Golfers are constantly striving for more distance. Trying out new clubs, improved physical
conditioning and the latest secret in a golf publication in an attempt to add
an extra 10-20 yards. All of these
changes are good, but the number one influence on distance is a combination of
club head speed and solid contact. One
without the other simply results in short off line tee-shots.
Speed is the effect of wristcock, arm swing and torso
turn. Maximize all power sources in a
balanced manner will result in an increase in speed. Solid contact is the result of a path that is
from the inside to along to inside.
Swing the club on the manufactured angle with the arms in front of the
trunk will produce the correct path, resulting in a square hit.
All golfers should be striving for balanced controlled
distance for improved scoring. Club head
speed combined with solid contact is a guaranteed means of increased distance.
Ball position: The Debate Continues
One of the interesting concepts about the golf swing is the
position of the ball with-in your stance.
One school of thought mentions a ball position in the same spot and
another mentions a ball position that moves with the club. At the Mahoney and Troon Golf Academy we
believe that the ball position is the effect of the desired swing angle at the
ball and the golfers basic swing tendency.
Keep in mind our ultimate goal is to produce a solid strike every time a
golfers hits a shot. The ball position
is constantly being adjusted during a practice session or a round of golf.
The ball position is the effect of your desired impact
goals, swing tendencies and the design of the club. As the club length is varied and the club
head design is implemented the basic ball position will be adjusted as well. Shorter
irons with more loft the ball will be farther back in the stance and a wood
club with less loft and the shaft behind the ball will have a more forward ball
The desired angle of approach of the club head at impact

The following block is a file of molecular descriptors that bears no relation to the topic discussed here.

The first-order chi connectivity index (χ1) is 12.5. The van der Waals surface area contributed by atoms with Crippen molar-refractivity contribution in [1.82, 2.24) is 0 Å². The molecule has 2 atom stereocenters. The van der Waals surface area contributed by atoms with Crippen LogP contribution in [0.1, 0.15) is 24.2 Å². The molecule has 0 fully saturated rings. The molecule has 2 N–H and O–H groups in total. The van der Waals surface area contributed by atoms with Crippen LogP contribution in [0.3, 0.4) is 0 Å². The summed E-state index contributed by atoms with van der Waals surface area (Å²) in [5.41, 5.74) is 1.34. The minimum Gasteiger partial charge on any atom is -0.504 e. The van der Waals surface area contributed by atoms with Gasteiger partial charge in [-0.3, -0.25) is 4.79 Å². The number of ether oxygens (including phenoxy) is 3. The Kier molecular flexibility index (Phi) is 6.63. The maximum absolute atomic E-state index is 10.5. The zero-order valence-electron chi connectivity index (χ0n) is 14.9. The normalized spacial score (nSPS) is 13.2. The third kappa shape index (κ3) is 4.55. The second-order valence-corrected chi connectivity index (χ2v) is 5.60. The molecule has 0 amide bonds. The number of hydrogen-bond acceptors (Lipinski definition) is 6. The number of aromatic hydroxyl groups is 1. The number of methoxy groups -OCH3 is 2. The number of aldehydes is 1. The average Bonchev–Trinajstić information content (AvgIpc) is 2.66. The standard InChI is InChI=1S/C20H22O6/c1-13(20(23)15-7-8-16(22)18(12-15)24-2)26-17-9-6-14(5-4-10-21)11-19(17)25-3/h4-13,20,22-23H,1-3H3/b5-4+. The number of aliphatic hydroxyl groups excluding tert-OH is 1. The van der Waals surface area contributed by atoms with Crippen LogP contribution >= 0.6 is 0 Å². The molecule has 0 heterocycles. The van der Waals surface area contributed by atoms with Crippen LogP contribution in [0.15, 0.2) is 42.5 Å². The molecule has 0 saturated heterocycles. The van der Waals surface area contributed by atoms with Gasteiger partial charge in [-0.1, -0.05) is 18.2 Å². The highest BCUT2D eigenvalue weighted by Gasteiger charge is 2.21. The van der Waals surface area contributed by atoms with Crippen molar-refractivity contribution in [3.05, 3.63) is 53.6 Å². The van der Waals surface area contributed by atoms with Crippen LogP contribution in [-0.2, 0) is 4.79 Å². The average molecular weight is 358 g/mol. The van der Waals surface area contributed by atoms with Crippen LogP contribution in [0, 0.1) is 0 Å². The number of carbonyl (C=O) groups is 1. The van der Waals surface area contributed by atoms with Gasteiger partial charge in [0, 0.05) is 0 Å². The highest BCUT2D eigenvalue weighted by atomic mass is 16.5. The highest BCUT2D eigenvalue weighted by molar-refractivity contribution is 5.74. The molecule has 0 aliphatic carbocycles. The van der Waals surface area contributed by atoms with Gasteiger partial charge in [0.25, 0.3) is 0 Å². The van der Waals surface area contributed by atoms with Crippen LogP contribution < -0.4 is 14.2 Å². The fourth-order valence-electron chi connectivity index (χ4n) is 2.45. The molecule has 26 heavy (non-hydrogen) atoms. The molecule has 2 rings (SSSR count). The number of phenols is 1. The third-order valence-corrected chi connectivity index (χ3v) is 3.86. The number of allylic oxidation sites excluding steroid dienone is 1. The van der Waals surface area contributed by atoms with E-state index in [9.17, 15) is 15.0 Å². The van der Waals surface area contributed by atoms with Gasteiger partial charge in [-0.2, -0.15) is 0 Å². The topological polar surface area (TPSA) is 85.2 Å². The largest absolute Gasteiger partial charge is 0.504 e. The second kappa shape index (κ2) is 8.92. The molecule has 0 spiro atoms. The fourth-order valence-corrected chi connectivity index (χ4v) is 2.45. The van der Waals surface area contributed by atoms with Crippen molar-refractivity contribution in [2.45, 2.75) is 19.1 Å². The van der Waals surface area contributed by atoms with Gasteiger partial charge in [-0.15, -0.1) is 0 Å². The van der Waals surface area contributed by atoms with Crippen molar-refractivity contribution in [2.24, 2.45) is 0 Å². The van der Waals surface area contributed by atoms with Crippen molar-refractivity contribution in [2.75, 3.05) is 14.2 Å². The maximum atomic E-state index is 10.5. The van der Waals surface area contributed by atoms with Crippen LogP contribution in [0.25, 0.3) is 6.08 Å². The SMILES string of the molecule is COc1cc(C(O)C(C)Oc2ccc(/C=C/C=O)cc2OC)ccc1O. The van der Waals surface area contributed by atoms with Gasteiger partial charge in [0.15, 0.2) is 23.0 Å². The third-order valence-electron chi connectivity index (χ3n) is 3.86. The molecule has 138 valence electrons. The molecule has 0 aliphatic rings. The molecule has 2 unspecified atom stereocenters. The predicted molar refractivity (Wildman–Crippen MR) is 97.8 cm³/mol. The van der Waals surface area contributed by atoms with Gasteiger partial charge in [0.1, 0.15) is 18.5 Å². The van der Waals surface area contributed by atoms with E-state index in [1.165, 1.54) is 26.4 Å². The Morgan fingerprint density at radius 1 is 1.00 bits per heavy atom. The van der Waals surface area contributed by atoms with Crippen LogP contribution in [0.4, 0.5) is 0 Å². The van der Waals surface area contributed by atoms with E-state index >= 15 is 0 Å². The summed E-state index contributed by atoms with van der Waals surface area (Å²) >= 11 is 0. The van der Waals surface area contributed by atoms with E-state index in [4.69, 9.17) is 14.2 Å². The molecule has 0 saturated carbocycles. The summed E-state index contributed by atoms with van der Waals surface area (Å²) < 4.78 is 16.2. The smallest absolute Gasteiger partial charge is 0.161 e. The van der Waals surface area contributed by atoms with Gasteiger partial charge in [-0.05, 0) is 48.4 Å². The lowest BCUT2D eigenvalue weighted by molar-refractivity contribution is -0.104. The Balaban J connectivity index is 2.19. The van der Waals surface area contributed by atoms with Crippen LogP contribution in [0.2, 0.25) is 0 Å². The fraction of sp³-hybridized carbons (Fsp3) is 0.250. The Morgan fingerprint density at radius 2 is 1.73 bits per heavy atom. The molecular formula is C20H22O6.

will effect the ball position as well. A
short game shot that requires a significant amount of back spin and a steeper
angle of approach, the golf ball should be positioned back in your stance. A
driving club with a golfer’s objective of distance with ground speed requires a
shallow angle of approach or slightly upward, a forward ball position is
needed. All golfers need to keep in mind that the position of the ball at
set-up in relation to your feet and head will effect the angle the club
approaches the ball. Ball back-steep
angle and a ball forward shallows the angle.
During a round of golf the goal is to get the ball into the
hole in the lowest amount of attempts.
Your golf swing is constantly changing as your body and mind set changes
as well. If your swing path is too much
in to out, your golf club will bottom out behind the ball. This swing path will result in a ball position
farther back in your stance. A swing
path that is out to in will produce a swing bottom forward of the ball and a
more forward ball position. Golfers need
to adapt to the playing positions and your golf swing.
Lower scores are the effect of the golfer adapting to the
swing and conditions. Keep in mind that
the golf ball relationship within your stance is constantly moving and being
adjusted. A cemented position will
produce inconsistencies and an adjusted ball position will result in lower